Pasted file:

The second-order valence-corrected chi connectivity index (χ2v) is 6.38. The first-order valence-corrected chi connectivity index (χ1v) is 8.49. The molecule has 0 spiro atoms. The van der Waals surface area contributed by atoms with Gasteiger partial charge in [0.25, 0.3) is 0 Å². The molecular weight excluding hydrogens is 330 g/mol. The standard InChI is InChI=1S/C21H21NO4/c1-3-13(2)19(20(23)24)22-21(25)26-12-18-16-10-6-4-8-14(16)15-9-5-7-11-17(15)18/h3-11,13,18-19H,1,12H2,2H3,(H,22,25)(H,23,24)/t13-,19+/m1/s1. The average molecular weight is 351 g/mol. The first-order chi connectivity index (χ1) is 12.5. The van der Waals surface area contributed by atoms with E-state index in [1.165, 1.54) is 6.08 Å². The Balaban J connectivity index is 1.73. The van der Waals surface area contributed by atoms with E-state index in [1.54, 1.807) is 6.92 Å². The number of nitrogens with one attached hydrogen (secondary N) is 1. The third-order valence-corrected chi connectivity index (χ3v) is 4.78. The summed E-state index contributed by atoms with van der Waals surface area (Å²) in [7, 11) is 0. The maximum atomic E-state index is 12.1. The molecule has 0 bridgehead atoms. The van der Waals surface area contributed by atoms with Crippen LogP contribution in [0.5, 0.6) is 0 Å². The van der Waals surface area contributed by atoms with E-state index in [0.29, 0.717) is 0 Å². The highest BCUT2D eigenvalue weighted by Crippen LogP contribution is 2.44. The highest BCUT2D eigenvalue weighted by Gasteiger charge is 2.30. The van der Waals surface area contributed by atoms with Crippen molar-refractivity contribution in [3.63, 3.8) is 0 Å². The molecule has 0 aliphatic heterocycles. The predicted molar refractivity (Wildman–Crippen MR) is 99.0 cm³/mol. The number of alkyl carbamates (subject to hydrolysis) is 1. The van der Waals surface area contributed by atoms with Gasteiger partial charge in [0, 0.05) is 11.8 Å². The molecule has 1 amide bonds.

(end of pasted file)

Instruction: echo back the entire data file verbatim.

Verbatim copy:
The second-order valence-corrected chi connectivity index (χ2v) is 6.38. The first-order valence-corrected chi connectivity index (χ1v) is 8.49. The molecule has 0 spiro atoms. The van der Waals surface area contributed by atoms with Gasteiger partial charge in [0.25, 0.3) is 0 Å². The molecular weight excluding hydrogens is 330 g/mol. The standard InChI is InChI=1S/C21H21NO4/c1-3-13(2)19(20(23)24)22-21(25)26-12-18-16-10-6-4-8-14(16)15-9-5-7-11-17(15)18/h3-11,13,18-19H,1,12H2,2H3,(H,22,25)(H,23,24)/t13-,19+/m1/s1. The average molecular weight is 351 g/mol. The first-order chi connectivity index (χ1) is 12.5. The van der Waals surface area contributed by atoms with E-state index in [1.165, 1.54) is 6.08 Å². The Balaban J connectivity index is 1.73. The van der Waals surface area contributed by atoms with E-state index in [1.54, 1.807) is 6.92 Å². The number of nitrogens with one attached hydrogen (secondary N) is 1. The third-order valence-corrected chi connectivity index (χ3v) is 4.78. The summed E-state index contributed by atoms with van der Waals surface area (Å²) in [7, 11) is 0. The maximum atomic E-state index is 12.1. The molecule has 0 bridgehead atoms. The van der Waals surface area contributed by atoms with Crippen LogP contribution in [0.5, 0.6) is 0 Å². The van der Waals surface area contributed by atoms with E-state index in [0.29, 0.717) is 0 Å². The highest BCUT2D eigenvalue weighted by Crippen LogP contribution is 2.44. The highest BCUT2D eigenvalue weighted by Gasteiger charge is 2.30. The van der Waals surface area contributed by atoms with Crippen molar-refractivity contribution in [3.63, 3.8) is 0 Å². The molecule has 0 aliphatic heterocycles. The predicted molar refractivity (Wildman–Crippen MR) is 99.0 cm³/mol. The number of alkyl carbamates (subject to hydrolysis) is 1. The van der Waals surface area contributed by atoms with Gasteiger partial charge in [0, 0.05) is 11.8 Å². The molecule has 1 amide bonds.